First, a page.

Rivalry or Bromance? Elon Musk and Jeff Bezos Tweet Each Other Ahead of Falcon Heavy Launch

Jeff Bezos and Elon Musk
(Left) Jeff Bezos, founder and CEO of the spaceflight company Blue Origin, and Elon Musk (right), founder and CEO of SpaceX, have a sometimes friendly rivalry on Twitter. (Image credit: Mark Wilson/Getty; Justin Chin/Bloomberg/Getty)

We think this is the beginning of a beautiful friendship — between two billionaires with their own spaceflight companies.  

Jeff Bezos, founder of the private spaceflight company Blue Origin, tweeted well wishes to Elon Musk, founder of SpaceX, on the eve of the latter company's maiden launch of its new megarocket, the Falcon Heavy. Musk replied with what might have been a somewhat cold, one-word response ("Thanks"), had it not been followed by an emoji blowing a kiss in Bezos' direction. 

Bezos' tweet earned a positive response from people on Twitter, who appreciated the show of good sportsmanship. Musk's response, though, has sent spaceflight fans into a bit of a tizzy. Is Musk teasing Bezos, or is this the start of a playful friendship between the two entrepreneurs?

The two CEOs have exchanged words on Twitter before, but some of those interactions seemed to have a competitive tone that bordered on hostile, prompting cries of a space rivalry. That, in part, has fueled public discussion about the relationship between these two internet billionaires, who actually have quite a bit in common: Both men created their own spaceflight companies as passion projects after making their fortunes elsewhere, and both men have spoken publicly about big visions for humanity's future in space, with Musk eager to colonize Mars and Bezos dreaming of having "millions of people" living and working in space. Both companies have also announced projects that will involve sending cargo or human passengers to the moon.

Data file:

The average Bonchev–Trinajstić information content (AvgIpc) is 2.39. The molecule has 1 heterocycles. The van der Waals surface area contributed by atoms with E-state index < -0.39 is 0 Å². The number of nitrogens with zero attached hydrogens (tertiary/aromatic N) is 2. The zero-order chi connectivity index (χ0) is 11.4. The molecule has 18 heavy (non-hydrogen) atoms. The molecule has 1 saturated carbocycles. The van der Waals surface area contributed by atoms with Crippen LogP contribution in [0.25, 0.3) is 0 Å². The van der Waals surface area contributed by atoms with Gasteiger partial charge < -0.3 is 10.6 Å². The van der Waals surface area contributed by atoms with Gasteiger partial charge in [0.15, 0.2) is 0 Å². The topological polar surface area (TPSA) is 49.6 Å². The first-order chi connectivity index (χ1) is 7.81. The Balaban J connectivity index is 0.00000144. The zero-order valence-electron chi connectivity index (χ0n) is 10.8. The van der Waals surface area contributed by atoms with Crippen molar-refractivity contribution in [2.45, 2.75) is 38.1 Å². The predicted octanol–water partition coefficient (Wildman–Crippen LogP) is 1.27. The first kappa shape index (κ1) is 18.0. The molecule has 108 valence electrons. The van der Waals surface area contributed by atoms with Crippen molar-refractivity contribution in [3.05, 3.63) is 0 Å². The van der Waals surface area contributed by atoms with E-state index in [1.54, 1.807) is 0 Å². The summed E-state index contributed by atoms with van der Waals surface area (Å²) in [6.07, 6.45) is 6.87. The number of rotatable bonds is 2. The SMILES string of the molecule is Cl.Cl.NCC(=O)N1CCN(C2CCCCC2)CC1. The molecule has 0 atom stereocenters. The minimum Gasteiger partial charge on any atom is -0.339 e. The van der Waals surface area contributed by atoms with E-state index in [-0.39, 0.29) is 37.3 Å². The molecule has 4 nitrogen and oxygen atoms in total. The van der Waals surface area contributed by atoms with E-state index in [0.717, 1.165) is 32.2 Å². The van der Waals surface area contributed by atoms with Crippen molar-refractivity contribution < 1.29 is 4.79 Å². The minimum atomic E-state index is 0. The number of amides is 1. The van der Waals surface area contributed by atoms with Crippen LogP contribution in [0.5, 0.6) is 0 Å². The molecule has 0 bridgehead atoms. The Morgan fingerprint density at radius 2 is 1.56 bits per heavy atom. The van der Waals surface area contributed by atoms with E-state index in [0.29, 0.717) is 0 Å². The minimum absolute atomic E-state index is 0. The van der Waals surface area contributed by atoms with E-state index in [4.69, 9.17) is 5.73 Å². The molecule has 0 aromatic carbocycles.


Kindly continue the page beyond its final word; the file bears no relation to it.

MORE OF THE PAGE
SpaceX is regularly flying payloads on its Falcon 9 rocket, while Blue Origin has yet to fly customers on even its suborbital rocket, New Shepard, although the booster has been demonstrated in test flights and landings. Blue Origin is also working on an orbital rocket called New Glenn, but it is not clear when those will be ready to fly. Clearly, the kind of ambition needed to achieve goals of this magnitude also comes with a competitive spirit. 

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Calla Cofield
Senior Writer

Calla Cofield joined Space.com's crew in October 2014. She enjoys writing about black holes, exploding stars, ripples in space-time, science in comic books, and all the mysteries of the cosmos. Prior to joining Space.com Calla worked as a freelance writer, with her work appearing in APS News, Symmetry magazine, Scientific American, Nature News, Physics World, and others. From 2010 to 2014 she was a producer for The Physics Central Podcast. Previously, Calla worked at the American Museum of Natural History in New York City (hands down the best office building ever) and SLAC National Accelerator Laboratory in California. Calla studied physics at the University of Massachusetts, Amherst and is originally from Sandy, Utah. In 2018, Calla left Space.com to join NASA's Jet Propulsion Laboratory media team where she oversees astronomy, physics, exoplanets and the Cold Atom Lab mission. She has been underground at three of the largest particle accelerators in the world and would really like to know what the heck dark matter is. Contact Calla via: E-Mail – Twitter